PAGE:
Policymakers and public health officials are sounding the alarm about the opioid overdose crisis nationwide. More than 115 people die each day due to opioid-related drug overdoses, and the Department of Health and Human Services (HHS) Secretary Alex Azar has made combatting this epidemic one of his top priorities. White House and HHS officials have met with representatives of the American Society of Nephrology (ASN) and peer medical societies to discuss strategies to confront the epidemic and have also launched a public service campaign to help educate Americans about the highly addictive nature of opioids.

The Trump administration has launched

David L. White

Every summer, the Centers for Medicare & Medicaid Services (CMS) propose rules that govern physician reimbursement, the Medicare End-Stage Renal Disease (ESRD) program, and the newer Quality Payment Program (QPP), which is entering its third year in calendar year 2019. This summer has been no exception, with some proposed changes that benignly refine programs around the edges, and others that mark significant changes in course.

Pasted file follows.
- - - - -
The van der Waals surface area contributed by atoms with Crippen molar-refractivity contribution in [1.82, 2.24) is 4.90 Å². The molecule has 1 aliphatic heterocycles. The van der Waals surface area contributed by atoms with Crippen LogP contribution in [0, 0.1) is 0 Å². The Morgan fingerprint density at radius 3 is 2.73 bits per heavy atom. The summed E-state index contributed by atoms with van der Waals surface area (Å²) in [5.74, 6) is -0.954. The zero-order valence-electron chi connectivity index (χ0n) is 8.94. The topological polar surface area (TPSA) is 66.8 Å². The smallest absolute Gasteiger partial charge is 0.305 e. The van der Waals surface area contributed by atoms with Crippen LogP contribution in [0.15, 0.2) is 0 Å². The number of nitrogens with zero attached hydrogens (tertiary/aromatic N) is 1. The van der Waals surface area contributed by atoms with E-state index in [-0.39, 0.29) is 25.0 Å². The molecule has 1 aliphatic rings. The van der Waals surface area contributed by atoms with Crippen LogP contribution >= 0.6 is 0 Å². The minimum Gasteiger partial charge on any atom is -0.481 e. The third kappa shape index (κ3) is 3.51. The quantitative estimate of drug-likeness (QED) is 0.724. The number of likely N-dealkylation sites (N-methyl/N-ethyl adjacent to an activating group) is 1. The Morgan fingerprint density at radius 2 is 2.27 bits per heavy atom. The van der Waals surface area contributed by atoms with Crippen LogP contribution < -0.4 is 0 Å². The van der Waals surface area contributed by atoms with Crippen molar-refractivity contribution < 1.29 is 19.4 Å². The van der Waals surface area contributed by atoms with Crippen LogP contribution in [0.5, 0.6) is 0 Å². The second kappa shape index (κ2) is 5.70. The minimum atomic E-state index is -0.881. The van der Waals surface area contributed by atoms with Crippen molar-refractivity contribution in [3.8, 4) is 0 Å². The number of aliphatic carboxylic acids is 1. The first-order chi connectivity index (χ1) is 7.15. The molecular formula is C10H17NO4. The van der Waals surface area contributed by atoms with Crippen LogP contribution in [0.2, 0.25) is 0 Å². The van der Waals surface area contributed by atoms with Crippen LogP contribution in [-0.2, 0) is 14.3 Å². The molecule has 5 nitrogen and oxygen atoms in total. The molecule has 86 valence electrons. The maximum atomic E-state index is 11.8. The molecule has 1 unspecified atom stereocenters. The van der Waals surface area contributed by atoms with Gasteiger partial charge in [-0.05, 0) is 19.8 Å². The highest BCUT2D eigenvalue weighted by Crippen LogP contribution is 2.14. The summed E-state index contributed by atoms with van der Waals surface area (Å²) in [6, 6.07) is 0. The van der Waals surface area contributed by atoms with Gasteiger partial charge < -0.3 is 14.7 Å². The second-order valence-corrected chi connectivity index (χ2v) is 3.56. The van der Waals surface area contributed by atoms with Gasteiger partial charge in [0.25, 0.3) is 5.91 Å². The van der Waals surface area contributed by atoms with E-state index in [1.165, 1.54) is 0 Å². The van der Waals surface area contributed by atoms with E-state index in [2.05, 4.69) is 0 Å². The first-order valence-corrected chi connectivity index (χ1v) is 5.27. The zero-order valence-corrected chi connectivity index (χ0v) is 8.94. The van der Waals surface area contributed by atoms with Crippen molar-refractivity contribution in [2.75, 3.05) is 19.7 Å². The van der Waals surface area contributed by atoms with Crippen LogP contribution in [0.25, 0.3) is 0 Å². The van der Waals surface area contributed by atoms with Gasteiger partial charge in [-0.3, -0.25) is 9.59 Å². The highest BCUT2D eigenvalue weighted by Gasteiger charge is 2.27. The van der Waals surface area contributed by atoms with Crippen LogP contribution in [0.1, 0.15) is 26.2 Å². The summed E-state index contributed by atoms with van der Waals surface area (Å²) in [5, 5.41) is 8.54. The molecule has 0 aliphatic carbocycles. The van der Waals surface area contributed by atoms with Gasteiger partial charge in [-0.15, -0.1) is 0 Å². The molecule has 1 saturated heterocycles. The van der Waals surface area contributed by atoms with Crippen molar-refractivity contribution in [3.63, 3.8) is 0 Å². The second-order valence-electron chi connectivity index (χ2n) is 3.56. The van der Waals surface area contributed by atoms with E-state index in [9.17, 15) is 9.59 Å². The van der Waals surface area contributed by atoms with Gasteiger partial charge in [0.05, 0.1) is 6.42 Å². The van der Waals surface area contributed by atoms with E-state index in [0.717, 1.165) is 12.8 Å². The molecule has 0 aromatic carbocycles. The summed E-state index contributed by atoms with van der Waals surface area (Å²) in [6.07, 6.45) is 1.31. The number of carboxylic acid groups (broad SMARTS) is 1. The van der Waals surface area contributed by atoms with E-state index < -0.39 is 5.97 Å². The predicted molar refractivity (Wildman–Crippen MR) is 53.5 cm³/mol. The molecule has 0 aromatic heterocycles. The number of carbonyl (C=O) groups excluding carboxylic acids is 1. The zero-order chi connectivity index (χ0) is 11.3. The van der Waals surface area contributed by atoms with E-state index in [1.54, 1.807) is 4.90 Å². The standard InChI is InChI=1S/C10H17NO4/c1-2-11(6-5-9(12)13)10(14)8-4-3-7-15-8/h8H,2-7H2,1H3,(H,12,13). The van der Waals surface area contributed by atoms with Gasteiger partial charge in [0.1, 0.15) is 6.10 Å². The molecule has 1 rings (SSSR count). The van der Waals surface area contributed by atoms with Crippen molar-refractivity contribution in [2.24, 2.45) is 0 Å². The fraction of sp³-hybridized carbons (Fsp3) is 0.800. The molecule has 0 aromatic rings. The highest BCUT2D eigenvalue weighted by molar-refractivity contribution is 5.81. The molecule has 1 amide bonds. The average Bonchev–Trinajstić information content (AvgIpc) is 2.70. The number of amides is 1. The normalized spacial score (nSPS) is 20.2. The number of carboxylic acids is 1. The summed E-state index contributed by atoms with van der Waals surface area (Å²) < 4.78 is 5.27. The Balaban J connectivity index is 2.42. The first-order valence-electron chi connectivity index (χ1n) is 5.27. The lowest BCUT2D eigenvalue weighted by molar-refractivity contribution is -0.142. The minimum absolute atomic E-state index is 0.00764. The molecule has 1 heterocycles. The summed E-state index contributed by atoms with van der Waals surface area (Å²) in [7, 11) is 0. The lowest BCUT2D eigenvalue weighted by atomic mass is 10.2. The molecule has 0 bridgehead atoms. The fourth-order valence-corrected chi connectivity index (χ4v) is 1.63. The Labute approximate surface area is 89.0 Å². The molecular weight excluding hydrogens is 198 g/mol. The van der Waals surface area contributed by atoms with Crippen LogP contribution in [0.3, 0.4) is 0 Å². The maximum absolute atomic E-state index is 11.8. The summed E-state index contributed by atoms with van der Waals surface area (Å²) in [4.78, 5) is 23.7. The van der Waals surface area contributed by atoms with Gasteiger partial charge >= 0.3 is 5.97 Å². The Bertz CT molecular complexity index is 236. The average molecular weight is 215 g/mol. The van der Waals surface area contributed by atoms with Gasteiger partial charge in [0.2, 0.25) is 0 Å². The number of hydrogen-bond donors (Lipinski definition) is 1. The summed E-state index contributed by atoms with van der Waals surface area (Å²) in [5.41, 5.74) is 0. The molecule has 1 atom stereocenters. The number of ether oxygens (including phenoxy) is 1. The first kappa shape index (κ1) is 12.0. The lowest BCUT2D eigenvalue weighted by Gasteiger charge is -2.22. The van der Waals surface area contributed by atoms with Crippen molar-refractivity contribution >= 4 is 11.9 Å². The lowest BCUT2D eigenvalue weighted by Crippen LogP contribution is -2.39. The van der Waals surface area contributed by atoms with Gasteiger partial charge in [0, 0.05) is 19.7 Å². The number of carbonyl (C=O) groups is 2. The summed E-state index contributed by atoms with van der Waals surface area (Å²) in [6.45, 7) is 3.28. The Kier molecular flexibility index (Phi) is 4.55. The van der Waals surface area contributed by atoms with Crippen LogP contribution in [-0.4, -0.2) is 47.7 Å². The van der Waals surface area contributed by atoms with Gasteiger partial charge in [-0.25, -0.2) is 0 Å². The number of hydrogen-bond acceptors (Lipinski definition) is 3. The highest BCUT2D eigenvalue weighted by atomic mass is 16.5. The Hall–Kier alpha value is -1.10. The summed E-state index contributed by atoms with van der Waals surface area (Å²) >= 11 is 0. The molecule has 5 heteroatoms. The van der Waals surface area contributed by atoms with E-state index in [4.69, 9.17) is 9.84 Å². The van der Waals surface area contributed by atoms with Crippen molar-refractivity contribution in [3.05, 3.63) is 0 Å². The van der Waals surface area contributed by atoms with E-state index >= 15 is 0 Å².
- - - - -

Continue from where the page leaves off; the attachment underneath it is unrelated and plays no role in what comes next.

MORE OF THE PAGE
In July 2018, CMS released the ESRD PPS and QIP proposed rules. In what is expected to be a permanent change, the proposed rule for the first time combines the QPP and the Physician Fee

David L. White

Nephrology faces challenges. Clinically, other internal medicine specialties increasingly are managing diseases traditionally considered in the domain of the nephrologist. Funding for kidney research is less per patient than every other major disease, such as cancer, cardiovascular disease, and diabetes. And the next generation is less interested in nephrology careers than any previous generation.

The American Society of Nephrology (ASN) is committed to working with every member of the kidney community—particularly the society’s more than 20,000 members—to overcome these challenges, assert the value of nephrology, and articulate a positive, bold vision for the specialty’s future. The question is no longer

Mallika Mendu and David White